Not that long ago, Wall Street couldn’t push multibrand restaurant companies hard enough to sell off concepts.
Now, Wall Street can’t seem to push restaurant companies into buying additional brands.
Exhibit A is The Cheesecake Factory.
On Thursday, Maxim Group analyst Stephen Anderson wrote in a note that he expects the Calabasas Hills, Calif.-based chain to make a decision in the next couple of quarters on a potential acquisition.
And he expects that acquisition to be of North Italia, a 13-unit upscale-casual chain created by Fox Restaurant Group.
Two years ago, Cheesecake Factory invested in two Fox concepts, North Italia and Flower Child, a nine-unit fast-casual concept.
When Cheesecake agreed to invest in the two concepts, the agreement included the right to acquire a majority ownership in “either or both concepts.”
Anderson believes that North Italia is a better fit with the 218-unit, upscale-casual Cheesecake. It parallels the company’s demographic reach and its real estate strategy focused on class-A malls; the chain is growing, with four units planned this year, and could gain share in the coming years as competitors such as Bravo Brio close locations.
It would hardly be surprising to see Cheesecake make an acquisition in the near future. For one thing, companies are increasingly looking for growth. The U.S. restaurant market is largely full, making growth more of a challenge given real estate constraints and labor challenges.
Companies eager to generate planned revenue and profit growth, therefore, are looking more at buying existing chains.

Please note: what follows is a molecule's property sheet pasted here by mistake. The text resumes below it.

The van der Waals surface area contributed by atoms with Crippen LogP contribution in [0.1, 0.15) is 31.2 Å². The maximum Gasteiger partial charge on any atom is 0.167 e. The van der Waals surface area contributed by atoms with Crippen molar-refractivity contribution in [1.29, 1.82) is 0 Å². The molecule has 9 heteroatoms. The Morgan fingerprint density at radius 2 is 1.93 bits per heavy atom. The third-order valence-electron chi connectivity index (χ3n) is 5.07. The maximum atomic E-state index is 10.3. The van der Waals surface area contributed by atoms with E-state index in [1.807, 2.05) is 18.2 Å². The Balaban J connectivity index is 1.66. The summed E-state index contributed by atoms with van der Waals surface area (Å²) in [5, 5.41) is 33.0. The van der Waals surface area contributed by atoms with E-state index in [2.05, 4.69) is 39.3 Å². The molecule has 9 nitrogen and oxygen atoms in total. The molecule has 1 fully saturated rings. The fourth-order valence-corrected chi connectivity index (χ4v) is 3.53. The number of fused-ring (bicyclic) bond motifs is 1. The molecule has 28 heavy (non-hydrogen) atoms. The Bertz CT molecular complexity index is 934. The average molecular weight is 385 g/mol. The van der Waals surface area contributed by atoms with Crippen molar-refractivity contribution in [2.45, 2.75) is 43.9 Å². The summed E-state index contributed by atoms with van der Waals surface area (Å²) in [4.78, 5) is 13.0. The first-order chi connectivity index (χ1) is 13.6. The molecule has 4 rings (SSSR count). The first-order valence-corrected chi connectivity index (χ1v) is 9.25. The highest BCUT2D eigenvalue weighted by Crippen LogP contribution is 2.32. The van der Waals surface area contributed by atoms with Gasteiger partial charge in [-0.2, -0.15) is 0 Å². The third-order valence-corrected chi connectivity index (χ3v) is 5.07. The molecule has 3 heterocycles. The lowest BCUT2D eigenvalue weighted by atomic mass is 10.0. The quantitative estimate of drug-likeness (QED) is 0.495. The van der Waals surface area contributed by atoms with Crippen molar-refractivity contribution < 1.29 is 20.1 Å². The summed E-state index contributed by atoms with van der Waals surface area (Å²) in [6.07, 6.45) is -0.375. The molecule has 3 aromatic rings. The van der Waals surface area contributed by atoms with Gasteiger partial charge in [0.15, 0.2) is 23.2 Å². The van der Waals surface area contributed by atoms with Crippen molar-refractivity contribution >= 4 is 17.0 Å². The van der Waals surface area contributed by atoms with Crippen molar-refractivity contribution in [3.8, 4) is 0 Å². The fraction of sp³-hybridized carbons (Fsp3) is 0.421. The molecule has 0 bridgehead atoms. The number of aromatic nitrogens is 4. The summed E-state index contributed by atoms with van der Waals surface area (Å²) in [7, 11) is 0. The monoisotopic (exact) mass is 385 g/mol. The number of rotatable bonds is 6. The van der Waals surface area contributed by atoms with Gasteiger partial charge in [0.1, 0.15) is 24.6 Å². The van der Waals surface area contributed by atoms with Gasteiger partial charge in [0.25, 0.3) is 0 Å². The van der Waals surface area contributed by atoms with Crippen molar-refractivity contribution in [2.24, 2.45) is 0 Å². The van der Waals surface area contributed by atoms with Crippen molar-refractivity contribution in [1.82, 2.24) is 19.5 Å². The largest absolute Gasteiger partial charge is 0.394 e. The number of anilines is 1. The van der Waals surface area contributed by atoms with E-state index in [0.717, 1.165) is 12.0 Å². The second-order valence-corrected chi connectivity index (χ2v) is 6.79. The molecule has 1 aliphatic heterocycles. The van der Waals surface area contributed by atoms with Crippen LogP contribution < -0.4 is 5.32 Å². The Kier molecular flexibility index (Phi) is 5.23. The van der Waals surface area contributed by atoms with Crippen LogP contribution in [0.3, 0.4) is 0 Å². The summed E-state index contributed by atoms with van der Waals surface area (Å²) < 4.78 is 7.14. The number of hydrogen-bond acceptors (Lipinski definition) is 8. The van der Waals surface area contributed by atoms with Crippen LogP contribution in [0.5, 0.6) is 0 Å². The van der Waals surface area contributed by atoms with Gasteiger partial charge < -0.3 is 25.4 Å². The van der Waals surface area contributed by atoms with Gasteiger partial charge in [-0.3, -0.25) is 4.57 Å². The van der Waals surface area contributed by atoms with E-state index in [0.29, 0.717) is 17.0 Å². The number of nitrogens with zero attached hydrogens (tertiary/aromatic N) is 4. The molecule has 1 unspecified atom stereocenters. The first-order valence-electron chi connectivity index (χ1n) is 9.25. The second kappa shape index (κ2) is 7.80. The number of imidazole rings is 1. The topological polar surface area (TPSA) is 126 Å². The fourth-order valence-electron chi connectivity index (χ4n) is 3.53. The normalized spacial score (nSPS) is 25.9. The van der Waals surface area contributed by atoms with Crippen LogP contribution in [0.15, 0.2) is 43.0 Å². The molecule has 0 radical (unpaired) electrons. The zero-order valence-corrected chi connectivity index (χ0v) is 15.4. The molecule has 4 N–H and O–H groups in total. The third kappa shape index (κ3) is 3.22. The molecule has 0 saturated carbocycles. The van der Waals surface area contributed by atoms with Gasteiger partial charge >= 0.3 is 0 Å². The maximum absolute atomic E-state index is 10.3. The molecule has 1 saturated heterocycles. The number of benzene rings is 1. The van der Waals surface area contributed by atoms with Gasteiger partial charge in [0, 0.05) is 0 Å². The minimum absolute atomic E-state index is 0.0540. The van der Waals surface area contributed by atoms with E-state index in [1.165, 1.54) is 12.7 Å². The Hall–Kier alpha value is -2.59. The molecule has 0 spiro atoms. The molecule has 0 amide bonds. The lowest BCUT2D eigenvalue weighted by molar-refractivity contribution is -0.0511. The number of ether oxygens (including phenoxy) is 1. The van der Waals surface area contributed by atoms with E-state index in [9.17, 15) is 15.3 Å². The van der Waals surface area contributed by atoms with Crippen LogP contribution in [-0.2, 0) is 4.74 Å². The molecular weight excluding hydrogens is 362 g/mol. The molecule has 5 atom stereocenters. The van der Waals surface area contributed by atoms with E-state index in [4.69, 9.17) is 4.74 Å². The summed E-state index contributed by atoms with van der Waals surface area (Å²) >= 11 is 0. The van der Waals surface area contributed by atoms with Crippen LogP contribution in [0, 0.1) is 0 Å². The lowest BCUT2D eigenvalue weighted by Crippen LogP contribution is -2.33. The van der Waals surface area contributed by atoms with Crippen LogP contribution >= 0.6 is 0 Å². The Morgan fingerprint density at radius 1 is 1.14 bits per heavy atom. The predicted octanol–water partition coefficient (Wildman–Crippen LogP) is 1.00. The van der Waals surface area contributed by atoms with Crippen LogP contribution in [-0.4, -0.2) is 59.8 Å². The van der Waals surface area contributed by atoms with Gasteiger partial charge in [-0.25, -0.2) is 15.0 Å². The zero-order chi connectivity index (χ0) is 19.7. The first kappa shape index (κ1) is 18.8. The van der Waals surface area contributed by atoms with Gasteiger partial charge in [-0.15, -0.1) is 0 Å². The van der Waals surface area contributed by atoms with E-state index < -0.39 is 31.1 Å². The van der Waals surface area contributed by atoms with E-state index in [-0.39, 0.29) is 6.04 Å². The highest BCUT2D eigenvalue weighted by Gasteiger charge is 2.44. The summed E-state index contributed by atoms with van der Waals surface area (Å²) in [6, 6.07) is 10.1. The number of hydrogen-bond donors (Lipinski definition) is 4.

Del Frisco’s Restaurant Group, frustrated that it couldn’t generate unit growth with its Del Frisco’s Grille concept, acquired Barteca Restaurant Group.
Some publicly traded company, likely Del Frisco’s, tried buying Fogo de Chao before it went private.
Last year, Darden Restaurants acquired Cheddar’s just a couple of years after it famously was pushed to split up its eight concepts—and after it actually did unload one by selling Red Lobster.
Dine Brands Global, the owner of Applebee’s and IHOP, has once again stated a desire to add a third brand to its company.
The challenge in acquiring ancillary brands, of course, is that a company can get distracted by one chain at the expense of another. The bigger potential problem: The acquired brand isn’t a good cultural fit.
And of course, Wall Street can later change its mind. Once a company begins to struggle, activists will frequently come out of the woodwork and push for a divestiture. Indeed, Jack in the Box recently sold Qdoba as it had activist investors hovering around the company. And Buffalo Wild Wings last year sold PizzaRev as it faced a battle with activist investors. Interestingly, it kept R Taco, and after the chain was sold to Arby’s, the fast-casual taco chain will be a growth concept for the new, multibranded company Inspire Brands.
As for Cheesecake, perhaps investors are OK with an acquisition. The company’s stock is up 10% so far this year, after falling 17% in 2017.
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